Wednesday, April 1, 2020
Meet the Guy Who's Responsible for the Next Nissan Navara, Terra's Design
Ken Lee took the helm of Nissan’s LCV (Light Commercial Vehicle) design team six months ago, and now he shares his vision of where he’ll be taking the brand moving forward.
A Nissan veteran of nearly 17 years, Ken was born in the U.S., but spent time living in Singapore and Hong Kong. Working for Ford for three years, he saw how innovative Nissan design was when the American carmaker got their hands on the Nissan Murano and Infiniti FX. A month later, he joined Nissan.
Now that Ken’s in charge of LCV design—focusing on body-on-frame SUVs and pickup trucks, he feels that at the core, the “Nissan DNA” plays a very central role. He equates this to being technologically advanced, with careful attention to detail. However, when talking about Nissan’s LCV DNA—it’s all about “go anywhere,” and being “unbreakable.” His challenge therefore is to mix them in a recipe that honors the brand’s heritage while making it still segment-appropriate.
One perfect example is how Ken’s eyes were changed when designing the 2020 Patrol. He says, “I’ve discovered how strong the following is, how loyal and passionate our customers are. If we take the Patrol, our research trips to the Middle East show us how high the customer’s perception is—it may even be higher than how we at Nissan perceive it internally. That is very encouraging and motivating.”
“It’s very important to be in touch with our regions, and LCVs touch on very interesting markets. Coming from the passenger car world to LCVs, there are markets I’m familiar with and also new ones. Our design team is already quite in tune with the markets, because we visit and have satellite studios. We’re in deep communication with the product planning community, which also has satellites in all key markets. That’s the fun, when we get to take inspirational trips that touch the market and customers.”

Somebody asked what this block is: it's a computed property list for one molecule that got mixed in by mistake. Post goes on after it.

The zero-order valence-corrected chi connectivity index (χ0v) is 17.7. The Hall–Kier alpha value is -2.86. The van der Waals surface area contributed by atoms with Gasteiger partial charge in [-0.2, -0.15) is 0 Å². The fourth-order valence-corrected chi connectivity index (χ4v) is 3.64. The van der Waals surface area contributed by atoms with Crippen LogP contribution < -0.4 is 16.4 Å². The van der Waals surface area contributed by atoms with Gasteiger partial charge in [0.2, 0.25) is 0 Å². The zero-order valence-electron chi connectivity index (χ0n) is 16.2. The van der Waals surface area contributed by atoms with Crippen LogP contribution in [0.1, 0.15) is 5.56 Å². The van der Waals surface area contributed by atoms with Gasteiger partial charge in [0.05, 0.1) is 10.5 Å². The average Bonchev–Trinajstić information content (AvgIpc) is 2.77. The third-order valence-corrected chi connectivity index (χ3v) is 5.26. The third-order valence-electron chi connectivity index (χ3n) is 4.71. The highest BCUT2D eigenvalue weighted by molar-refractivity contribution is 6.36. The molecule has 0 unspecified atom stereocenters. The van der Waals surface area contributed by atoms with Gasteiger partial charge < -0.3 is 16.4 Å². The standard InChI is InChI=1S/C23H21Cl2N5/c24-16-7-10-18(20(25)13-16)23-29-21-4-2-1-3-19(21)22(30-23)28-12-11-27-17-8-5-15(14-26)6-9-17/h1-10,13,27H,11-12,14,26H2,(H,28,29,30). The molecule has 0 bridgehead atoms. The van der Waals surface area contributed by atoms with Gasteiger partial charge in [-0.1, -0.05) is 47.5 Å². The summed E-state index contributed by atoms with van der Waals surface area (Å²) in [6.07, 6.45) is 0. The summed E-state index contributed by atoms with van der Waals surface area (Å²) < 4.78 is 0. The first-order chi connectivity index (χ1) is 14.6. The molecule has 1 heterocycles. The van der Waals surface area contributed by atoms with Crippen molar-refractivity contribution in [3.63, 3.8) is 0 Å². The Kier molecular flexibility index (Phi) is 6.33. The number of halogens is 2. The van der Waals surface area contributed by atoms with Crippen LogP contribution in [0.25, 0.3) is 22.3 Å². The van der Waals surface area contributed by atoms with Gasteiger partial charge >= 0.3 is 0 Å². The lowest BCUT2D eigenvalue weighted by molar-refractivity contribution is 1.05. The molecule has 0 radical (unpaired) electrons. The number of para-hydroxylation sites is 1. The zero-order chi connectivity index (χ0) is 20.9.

Nissan’s global design team isn’t so big, but they’re highly efficient, working with a strong global collaboration between the carmaker’s other design studios in the U.S., Europe, China, Latin America, Thailand, and Japan. Whichever design is chosen though, the regional studios still talk to each other, and exchange information, ultimately resulting in a vehicle that the customer is expecting.
“As senior design director, my role is to inspire the design team—and, as the title says, to set direction. The most important part is finding the right direction for design, especially in the very beginning, and that the product finishes well. I would compare the process to an airliner taking off and landing. Takeoff and landing are extremely important, but the middle part is when the team is expected to work quite autonomously to find the design. For my own job, it’s a matter of understanding global markets, design trends, customer expectations, and just simply the sense of aesthetics, and bring everything together to guide the project in the right direction,” concludes Ken.